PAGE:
do you have the mixed vit E with the four tocopherols and four tocotrienols? you could probably up the dosage for a week or so to give him a boost too. klenner advised 800IU vitamin E with each meal and at bed time. i followed that regimen in the short term and only saw good results. i do attribute the benefits more to the intense b-complex therapy at that time, but E was definitely part of the picture.

check this out:
http://cat.inist.fr/?aModele=afficheN&cpsidt=2324921
The serum levels of vitamin E and the serum vitamin E/cholesterol ratio were significantly lower in MS patients when compared with controls (P < 0.05 and P < 0.01, respectively). These values were not correlated with age, age at onset and duration of the disease in the patients group. These results suggest that CSF vitamin E concentrations are not a marker of activity of MS activity.


when it's not a marker of disease activity, in my book that means it's not low because of a disease process.
i'll look into this a bit further and post again :)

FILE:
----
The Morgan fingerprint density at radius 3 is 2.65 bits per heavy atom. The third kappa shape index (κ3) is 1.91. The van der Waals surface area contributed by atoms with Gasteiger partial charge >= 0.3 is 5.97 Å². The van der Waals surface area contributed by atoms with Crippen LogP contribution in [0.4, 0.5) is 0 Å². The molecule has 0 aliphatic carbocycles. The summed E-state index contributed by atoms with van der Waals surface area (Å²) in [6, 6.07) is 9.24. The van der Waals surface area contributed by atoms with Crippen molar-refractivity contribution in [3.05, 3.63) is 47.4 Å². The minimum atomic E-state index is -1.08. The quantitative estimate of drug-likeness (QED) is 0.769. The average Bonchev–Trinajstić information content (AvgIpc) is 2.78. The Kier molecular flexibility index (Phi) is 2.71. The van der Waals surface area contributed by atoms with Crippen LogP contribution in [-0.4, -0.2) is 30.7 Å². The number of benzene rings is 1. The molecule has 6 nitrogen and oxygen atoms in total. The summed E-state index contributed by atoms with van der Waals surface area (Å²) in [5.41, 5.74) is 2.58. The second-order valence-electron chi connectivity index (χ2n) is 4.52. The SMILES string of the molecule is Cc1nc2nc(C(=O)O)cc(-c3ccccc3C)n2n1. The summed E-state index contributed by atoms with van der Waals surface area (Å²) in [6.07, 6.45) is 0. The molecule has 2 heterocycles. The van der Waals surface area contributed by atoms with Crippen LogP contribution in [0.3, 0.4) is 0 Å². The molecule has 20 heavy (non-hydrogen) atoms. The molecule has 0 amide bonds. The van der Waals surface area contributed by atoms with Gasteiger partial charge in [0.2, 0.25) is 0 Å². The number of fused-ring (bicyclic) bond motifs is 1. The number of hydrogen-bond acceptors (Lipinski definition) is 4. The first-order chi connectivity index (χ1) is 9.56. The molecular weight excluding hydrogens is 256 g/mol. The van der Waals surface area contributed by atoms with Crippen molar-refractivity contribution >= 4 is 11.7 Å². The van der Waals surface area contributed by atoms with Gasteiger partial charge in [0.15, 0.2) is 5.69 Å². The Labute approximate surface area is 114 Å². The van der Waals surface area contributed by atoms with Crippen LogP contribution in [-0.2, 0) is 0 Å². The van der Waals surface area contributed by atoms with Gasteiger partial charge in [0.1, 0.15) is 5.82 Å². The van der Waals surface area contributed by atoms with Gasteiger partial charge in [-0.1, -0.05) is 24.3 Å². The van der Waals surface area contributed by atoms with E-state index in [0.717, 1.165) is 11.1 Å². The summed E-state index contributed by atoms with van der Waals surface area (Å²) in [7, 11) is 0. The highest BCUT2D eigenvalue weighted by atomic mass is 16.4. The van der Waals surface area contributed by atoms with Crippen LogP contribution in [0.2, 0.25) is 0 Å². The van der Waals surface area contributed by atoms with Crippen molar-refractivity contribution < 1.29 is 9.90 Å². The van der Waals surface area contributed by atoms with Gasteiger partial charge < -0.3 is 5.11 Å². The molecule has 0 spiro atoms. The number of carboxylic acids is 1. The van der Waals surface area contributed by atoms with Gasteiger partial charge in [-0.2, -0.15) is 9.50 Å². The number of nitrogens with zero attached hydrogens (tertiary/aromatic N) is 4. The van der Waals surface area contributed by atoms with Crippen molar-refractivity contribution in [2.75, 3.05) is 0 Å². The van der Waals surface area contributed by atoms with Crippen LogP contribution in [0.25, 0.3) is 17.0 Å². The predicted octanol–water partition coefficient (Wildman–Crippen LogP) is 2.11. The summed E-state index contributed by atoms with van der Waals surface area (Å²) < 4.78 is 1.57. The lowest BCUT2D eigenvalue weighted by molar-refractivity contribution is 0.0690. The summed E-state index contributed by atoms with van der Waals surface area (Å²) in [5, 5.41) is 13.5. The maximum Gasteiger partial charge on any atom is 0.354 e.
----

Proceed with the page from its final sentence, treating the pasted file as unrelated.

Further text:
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Postby cheerleader » Mon Sep 29, 2008 4:10 pm

Hi rainer- thanks for the reminder on fibrin...
Jeff's taking serrapeptase, a fibrin reducing enzyme used to fight inflammation. We'll wait to see what his antiphospholipid test says. I just can't imagine how bad he'd be without his current supplement regimen.

He's been stable since diagnosis, no further progression or new lesions, but his blood tests have remained irregular. And he's had those spots on his legs. I asked his neuro about them when he was dx, and she said they had nothing to do with his MS. I'll keep you posted-
AC
Husband dx RRMS 3/07
dx dual jugular vein stenosis (CCSVI) 4/09
http://ccsviinms.blogspot.com
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Postby cheerleader » Mon Sep 29, 2008 4:12 pm

jimmylegs wrote:yep wow he would be SOLID.

check this out:
http://cat.inist.fr/?aModele=afficheN&cpsidt=2324921
The serum levels of vitamin E and the serum vitamin E/cholesterol ratio were significantly lower in MS patients when compared with controls (P < 0.05 and P < 0.01, respectively). These values were not correlated with age, age at onset and duration of the disease in the patients group. These results suggest that CSF vitamin E concentrations are not a marker of activity of MS activity.

i'll look into this a bit further and post again :)


thanks, Jimmy. Appreciate it!
Husband dx RRMS 3/07
dx dual jugular vein stenosis (CCSVI) 4/09